Albert Jacques Franck (1899–1973) was an acclaimed Canadian painter celebrated for his creations in oil and watercolor. His works captured the essence of Toronto’s winter landscapes, neglected neighborhoods, and alleyways. Born in Middleburg, the Netherlands, Franck made a life-changing move to Canada in 1926. Despite his deep passion for art since his youth, Franck’s father did not wish him to pursue a career in the field. Since he was also a champion swimmer, Franck initially worked as a swim coach, and other part-time jobs in factories and sold frames while working at the Eaton’s and Simpson’s fine art departments. There Franck’s urge to respond to his artistic calling persisted, so he began painting. Franck’s subject of inspiration was the previously overlooked parts of Toronto, which nowadays are viewed as a detailed historical account of the city of Toronto’s once impoverished areas.
Establishing his studio in a modest dwelling on Gerrard Street, Franck’s paintings started gaining local recognition when displayed in a neighborhood restaurant. In the 1950s, together with his spouse Florence Vale, also an artist, Franck transformed their studio into a vibrant community space for young artists in their artistic circle. The studio became a hub for emerging local artists, particularly those exploring abstract art, including Joyce Wieland and Kazuo Nakamura. As time passed, Franck and Vale upgraded to a larger home studio on Hazelton Street, which pivoted the art community’s epicenter to the Yorkville area in the 1960s.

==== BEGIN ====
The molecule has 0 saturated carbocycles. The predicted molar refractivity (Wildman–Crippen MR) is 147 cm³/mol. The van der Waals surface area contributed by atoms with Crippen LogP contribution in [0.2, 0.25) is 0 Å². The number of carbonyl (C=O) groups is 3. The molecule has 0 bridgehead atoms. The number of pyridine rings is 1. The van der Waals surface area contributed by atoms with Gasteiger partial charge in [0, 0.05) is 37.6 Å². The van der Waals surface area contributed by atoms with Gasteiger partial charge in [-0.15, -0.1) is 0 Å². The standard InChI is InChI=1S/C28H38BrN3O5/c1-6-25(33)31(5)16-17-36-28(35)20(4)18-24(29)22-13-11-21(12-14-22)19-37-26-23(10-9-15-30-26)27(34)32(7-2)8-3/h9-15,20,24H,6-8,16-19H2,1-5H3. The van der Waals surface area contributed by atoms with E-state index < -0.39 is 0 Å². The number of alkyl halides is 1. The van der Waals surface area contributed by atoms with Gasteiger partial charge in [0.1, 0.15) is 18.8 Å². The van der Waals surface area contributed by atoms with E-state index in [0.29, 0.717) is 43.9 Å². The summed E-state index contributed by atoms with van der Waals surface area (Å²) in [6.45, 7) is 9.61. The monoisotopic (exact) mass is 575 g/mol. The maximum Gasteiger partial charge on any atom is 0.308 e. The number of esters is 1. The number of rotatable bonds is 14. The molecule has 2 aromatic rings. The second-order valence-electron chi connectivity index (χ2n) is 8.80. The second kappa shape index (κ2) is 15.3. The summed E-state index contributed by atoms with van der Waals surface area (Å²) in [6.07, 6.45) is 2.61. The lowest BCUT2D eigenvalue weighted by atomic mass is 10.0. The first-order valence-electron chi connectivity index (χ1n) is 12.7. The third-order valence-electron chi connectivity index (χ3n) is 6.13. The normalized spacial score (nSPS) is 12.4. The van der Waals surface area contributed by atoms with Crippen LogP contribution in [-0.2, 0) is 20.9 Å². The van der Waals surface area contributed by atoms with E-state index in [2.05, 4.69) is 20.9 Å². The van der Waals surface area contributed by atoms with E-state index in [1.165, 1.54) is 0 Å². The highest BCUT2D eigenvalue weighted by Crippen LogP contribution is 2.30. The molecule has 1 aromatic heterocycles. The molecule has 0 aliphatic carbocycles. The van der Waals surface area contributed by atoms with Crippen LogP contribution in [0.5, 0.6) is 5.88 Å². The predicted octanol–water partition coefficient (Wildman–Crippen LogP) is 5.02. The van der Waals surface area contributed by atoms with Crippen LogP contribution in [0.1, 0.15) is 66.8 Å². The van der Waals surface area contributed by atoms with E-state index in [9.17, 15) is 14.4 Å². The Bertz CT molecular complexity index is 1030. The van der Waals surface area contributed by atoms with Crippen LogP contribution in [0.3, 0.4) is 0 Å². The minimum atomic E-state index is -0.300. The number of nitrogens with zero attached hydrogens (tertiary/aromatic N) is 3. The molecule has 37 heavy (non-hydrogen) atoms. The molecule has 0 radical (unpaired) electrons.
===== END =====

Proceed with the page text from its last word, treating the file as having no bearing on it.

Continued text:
In 1963, Franck held his inaugural exhibition at York University, and a decade later, his works were displayed at the AGO. Throughout his career, Franck actively participated in various group exhibitions. His paintings can be found in numerous collections, such as the London Public Library and Art Museum, the National Exhibition Centre in St. Catharine’s, ON, the New Brunswick Museum, and the AGO.